The location of Fort George and Batton Islands at the mouth of the St. Johns River defined how they experienced the Civil War. Following the outbreak of war in April 1861, Union Navy strategists sought to establish a blockade of the Confederate coastline to prevent the South from acquiring war resources through trade with neutral countries. Confederate ports located in North Florida sat only 450 miles from the Confederate-friendly British port of Nassau in the Bahamas, a distance substantially closer to potential trade partners than any other Southern ports. This made the St. Johns River a focal point of the Union Southern Blockading Fleet that operated between captured bases in South Carolina and Florida.
From early 1862 onward, the Union established a forward operating position consisting of at least two gunboats across the river from Fort George and Batton Islands at Mayport. In addition to preventing Southern ships from using the St. Johns, the blockade fleet participated in joint operations with the Union ground forces to periodically occupy Jacksonville, dislodge Confederate forces along the river, raid local plantations, and aid fugitive slaves. These ships served as the main Union force in contact with Fort George and Batton Islands due to an absence of a sizable and permanent Army post along the river until 1864.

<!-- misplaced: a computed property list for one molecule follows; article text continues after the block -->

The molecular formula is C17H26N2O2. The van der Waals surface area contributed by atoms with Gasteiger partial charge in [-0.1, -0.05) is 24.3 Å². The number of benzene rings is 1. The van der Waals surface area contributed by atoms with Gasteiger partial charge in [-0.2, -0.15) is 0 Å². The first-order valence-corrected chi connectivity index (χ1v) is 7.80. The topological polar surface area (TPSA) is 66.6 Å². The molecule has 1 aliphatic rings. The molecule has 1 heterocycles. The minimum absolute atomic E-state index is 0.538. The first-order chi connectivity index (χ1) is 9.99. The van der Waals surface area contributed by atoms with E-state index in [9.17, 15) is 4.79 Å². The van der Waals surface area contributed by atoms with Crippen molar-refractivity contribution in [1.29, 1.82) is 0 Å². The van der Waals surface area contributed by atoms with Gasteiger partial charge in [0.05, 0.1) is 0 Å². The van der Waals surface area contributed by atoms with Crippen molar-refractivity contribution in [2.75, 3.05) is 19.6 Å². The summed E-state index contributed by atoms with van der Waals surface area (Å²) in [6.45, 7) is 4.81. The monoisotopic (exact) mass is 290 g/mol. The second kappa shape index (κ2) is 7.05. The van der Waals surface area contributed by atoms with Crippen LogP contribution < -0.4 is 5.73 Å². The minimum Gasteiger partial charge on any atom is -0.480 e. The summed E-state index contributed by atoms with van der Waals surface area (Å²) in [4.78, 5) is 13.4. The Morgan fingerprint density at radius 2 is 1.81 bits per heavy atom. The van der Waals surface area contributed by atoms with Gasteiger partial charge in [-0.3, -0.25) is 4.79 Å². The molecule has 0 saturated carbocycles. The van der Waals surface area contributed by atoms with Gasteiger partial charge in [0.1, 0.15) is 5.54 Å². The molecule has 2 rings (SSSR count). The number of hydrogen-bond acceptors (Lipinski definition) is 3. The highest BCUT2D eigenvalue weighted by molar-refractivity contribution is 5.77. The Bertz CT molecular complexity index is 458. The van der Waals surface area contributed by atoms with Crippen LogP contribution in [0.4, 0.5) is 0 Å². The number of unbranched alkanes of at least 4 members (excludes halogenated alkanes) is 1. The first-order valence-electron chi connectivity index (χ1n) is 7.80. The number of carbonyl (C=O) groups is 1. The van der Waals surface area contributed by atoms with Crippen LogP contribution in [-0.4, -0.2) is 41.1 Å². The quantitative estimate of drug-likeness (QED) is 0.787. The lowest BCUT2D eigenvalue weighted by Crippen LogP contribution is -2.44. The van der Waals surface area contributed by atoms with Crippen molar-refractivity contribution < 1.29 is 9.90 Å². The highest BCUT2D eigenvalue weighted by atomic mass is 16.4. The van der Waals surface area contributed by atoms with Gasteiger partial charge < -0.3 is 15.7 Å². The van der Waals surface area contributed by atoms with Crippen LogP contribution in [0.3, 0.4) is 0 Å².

The Confederates stationed in coastal Northeast Florida struggled with a lack of necessary manpower, weapons, and provisions to adequately defend against superior Union forces. In response the Confederates abandoned the coast during early 1862 in favor of concentrating forces in interior areas, such as the St. Johns, to defend against further Union penetration into the state. Fort George and Batton Islands lacked the significant Confederate presence of other nearby areas, but saw visits from irregular Confederate guerilla units
Visit the pages below to learn more about the Civil War on Fort George and Batton Islands including military raids and the establishment of a wartime colony for fugitive slaves:
The Civil War on Fort George Island cont.
Last updated: July 17, 2020